Movie Review: Spider-Man: Homecoming is the Spider-Man movie you have been waiting for
Greetings, True Believers! Rest assured– Spider-Man: Homecoming is the Spider-Man movie you have been waiting for.
When we last left our friendly neighborhood wall-crawler, he made a small, but memorable, appearance in last summer’s Captain America: Civil War. He stole Cap’s shield, and basically the entire movie, in just a couple of scenes.
Our film opens with a video diary from his point of view of everything that happened in Germany. “a Film by Peter Parker” it says in courier script as he narrates, “Queens, New York. A rough borough, but it’s home.”
“Who are you talking to?” an irate Happy Hogan (Jon Favreau) asks from the driver’s seat, as he puts up the privacy divider in the car to stop being pestered by the teen’s questions: “Why do they call you Happy?”
As Tony Stark (Robert Downey, Jr.) drops Peter Parker (Tom Holland) off at his Queens apartment, he tells him, “Can’t you be more of a. . . friendly neighborhood Spider-Man? . . . Just don’t do anything I would do. And definitely don’t do anything I wouldn’t do. There’s a little gray area in there– and that’s where you operate.”
And there is no better summation of how this movie fits in with the broader Marvel Cinematic Universe. Those movies span the globe– the universe, even– and this is a story that is mostly confined to Queens and a single school field trip to Washington, DC. Instead of this being about fighting a galactic menace, he’s focused on the people robbing the ATM in his neighborhood or a stolen bike. The Avengers handle the big stuff. Peter Parker handles the little stuff. Manhattan vs. Queens.
But, oh, he does not like that. At all. Every day he’s texting, asking when the next time they’ll need him is. He spends all of his time trying to prove himself, and when he bites off a little more than he can chew with Adrian Toomes aka the Vulture (Michael Keaton), we actually see what a screw-up he is. No, he isn’t ready for the big time, and that’s perhaps the hardest lesson of adolescence.
But one of the best things they did right in this movie is what they don’t do. There’s no origin story of being bitten by a radioactive spider. No Uncle Ben. And while I kind of wanted to see Spidey being motivated by his great power and great responsibility, this just isn’t that story. This is the teenager who wants to grow up too fast. It’s the MCU colliding with John Hughes. The simple fact that there are two very obvious homages to Ferris Bueller’s Day Off (one right after the other in case you didn’t get the first one) tells you that’s exactly what they’re going for. And they nail it. I can’t decide if this is a reason I dislike the film or that I like it so much, but it’s that it’s so full of teen angst. And that’s a bold move for a superhero genre movie to stray so far from the formula of what we expect in a reboot.
I only briefly mentioned Keaton before, but he is the real breakout star of this movie. (Insert obligatory Birdman joke). Possibly other than Loki he’s the best MCU villain– because he’s not a bad guy. He starts off a normal guy who gets stepped on and decides to use stolen space technology to provide for his family. Even his name makes sense– the Vulture– because he’s picking the scraps off of whatever fight The Avengers and SHIELD just had.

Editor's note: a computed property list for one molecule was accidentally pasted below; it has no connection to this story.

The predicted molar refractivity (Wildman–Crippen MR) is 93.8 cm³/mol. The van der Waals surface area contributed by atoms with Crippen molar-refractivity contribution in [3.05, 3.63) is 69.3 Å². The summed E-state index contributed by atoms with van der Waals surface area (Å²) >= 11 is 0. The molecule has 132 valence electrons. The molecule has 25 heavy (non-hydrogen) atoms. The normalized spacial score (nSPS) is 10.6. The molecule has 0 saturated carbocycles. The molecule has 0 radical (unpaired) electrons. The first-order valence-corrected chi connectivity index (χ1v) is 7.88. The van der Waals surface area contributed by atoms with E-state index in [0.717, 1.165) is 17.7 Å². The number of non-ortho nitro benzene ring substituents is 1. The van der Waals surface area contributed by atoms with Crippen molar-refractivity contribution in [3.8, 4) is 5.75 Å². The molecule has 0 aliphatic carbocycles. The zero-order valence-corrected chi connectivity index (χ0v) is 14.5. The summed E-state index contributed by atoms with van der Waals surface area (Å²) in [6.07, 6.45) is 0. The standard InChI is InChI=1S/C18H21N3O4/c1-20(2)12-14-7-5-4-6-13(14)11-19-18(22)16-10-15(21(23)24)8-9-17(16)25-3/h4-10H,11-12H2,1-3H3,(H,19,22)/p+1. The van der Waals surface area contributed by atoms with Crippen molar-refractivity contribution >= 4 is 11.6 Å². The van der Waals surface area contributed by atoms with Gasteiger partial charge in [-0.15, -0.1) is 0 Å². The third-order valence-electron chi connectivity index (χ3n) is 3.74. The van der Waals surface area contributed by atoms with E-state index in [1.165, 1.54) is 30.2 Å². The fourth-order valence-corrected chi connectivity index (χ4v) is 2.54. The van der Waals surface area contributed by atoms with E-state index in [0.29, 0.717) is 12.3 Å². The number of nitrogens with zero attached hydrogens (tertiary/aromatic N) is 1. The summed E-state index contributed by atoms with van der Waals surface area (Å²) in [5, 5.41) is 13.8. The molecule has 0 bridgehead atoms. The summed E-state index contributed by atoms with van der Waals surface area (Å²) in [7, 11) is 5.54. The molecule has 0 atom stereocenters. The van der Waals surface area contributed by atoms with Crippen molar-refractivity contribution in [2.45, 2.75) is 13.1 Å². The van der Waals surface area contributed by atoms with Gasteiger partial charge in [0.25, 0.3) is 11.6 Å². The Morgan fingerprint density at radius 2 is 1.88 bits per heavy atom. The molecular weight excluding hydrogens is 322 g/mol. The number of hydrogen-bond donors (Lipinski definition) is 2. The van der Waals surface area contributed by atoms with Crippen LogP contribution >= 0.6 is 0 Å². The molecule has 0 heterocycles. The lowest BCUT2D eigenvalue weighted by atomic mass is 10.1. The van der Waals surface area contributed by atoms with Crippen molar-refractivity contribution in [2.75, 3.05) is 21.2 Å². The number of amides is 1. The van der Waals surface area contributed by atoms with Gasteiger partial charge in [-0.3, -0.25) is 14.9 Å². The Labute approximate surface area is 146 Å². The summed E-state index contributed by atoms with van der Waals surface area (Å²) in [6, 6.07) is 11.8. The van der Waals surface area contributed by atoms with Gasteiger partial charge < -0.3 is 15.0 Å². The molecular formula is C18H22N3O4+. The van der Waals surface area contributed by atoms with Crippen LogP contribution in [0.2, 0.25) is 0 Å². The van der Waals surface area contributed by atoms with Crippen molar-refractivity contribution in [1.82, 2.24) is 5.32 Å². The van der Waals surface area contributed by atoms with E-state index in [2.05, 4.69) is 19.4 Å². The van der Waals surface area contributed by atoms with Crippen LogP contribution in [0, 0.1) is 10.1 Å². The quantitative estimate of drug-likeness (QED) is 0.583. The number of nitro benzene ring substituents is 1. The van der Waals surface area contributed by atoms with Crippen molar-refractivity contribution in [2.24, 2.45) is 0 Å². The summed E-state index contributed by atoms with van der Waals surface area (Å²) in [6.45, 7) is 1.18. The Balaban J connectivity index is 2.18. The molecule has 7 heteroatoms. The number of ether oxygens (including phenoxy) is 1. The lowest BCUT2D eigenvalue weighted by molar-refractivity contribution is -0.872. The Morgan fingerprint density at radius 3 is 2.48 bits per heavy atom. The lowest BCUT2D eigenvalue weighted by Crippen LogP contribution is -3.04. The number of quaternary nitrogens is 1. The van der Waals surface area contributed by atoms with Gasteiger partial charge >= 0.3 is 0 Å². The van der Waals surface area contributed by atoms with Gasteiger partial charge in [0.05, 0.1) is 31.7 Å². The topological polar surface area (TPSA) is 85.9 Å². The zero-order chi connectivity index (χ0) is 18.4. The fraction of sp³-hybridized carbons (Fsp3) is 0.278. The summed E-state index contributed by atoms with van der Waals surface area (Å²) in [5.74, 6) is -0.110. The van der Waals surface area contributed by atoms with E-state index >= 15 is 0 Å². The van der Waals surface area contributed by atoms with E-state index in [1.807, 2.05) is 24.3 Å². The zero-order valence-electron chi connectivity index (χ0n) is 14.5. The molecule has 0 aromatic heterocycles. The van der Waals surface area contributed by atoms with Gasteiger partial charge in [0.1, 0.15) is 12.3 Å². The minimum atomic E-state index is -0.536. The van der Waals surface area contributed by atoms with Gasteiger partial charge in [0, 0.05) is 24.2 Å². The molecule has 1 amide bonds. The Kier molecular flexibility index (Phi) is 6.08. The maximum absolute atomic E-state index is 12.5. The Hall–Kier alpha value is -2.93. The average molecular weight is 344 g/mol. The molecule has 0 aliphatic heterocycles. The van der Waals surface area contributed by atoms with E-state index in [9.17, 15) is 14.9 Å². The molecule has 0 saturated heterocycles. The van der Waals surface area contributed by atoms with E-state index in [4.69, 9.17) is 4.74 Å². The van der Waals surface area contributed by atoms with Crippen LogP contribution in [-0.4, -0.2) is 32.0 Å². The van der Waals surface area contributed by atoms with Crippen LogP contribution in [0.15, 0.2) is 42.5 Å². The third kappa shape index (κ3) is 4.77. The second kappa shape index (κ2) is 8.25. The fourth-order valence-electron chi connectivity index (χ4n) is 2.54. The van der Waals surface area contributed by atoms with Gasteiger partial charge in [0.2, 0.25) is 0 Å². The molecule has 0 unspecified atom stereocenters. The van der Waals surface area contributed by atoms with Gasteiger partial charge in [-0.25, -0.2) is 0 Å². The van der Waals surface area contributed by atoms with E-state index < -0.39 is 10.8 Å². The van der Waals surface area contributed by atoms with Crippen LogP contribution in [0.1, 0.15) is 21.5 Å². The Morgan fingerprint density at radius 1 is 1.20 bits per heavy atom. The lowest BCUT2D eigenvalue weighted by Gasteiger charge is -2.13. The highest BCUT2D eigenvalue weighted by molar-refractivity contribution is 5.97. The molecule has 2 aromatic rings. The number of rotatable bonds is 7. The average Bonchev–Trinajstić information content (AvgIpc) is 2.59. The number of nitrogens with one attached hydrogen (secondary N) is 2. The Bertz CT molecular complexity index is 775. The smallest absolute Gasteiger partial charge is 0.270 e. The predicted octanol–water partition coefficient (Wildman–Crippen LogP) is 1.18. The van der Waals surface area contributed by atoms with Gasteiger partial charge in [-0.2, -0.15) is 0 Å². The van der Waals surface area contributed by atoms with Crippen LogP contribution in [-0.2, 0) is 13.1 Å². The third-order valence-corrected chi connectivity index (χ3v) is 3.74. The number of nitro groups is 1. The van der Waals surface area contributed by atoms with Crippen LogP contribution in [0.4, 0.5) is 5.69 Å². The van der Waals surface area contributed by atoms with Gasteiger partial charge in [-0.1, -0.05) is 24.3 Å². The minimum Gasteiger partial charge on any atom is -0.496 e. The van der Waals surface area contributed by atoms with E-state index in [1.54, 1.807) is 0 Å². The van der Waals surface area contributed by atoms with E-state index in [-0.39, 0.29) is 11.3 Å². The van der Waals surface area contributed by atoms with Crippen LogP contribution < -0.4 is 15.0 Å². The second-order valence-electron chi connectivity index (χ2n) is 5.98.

But he’s menacing. A scene near the end reminds you just how amazing an actor Keaton is. You can almost see the gears in his head turning as he figures things out. And he also has a sense of honor about what he’s doing. But despite his bluster about being against the 1%– let’s be super real, here. We find out he’s doing just fine financially. Yes, he’s worried about providing for his family, but he provides for them in a pretty upper-middle-class way. There’s something to be said here about the rise of the Trump voter and the fear of loss of privilege. . . but I’ll save that diatribe until more people have had a chance to see the movie and can discuss this in more depth with spoilers.
This is not to say the film is flawless. Again, the emphasis on teen angst was certainly intended, but I would’ve liked to see the other side of the character. And as many comedic moments as there are in the film, none were quite as memorable as some of the Joss Whedon or James Gunn moments from The Avengers or Guardians of the Galaxy, or even the most recent Thor: Ragnarok trailer. And a final nighttime action sequence set against the black sky on top of a dark stealth aircraft made the action harder to see and follow. See this in the best theater with the best contrast you possibly can.
This is the Spider-Man movie we’ve all wanted to see. And it’s a great reminder that Marvel Studios understands their characters better than anyone else out there. This should be a wakeup call to Fox or anyone else who has a languishing piece of the Marvel intellectual property– please let Marvel Studios co-produce your next Fantastic Four movie. They might make it not suck. Because Spider-Man: Homecoming does anything but that.
4 out of 5 stars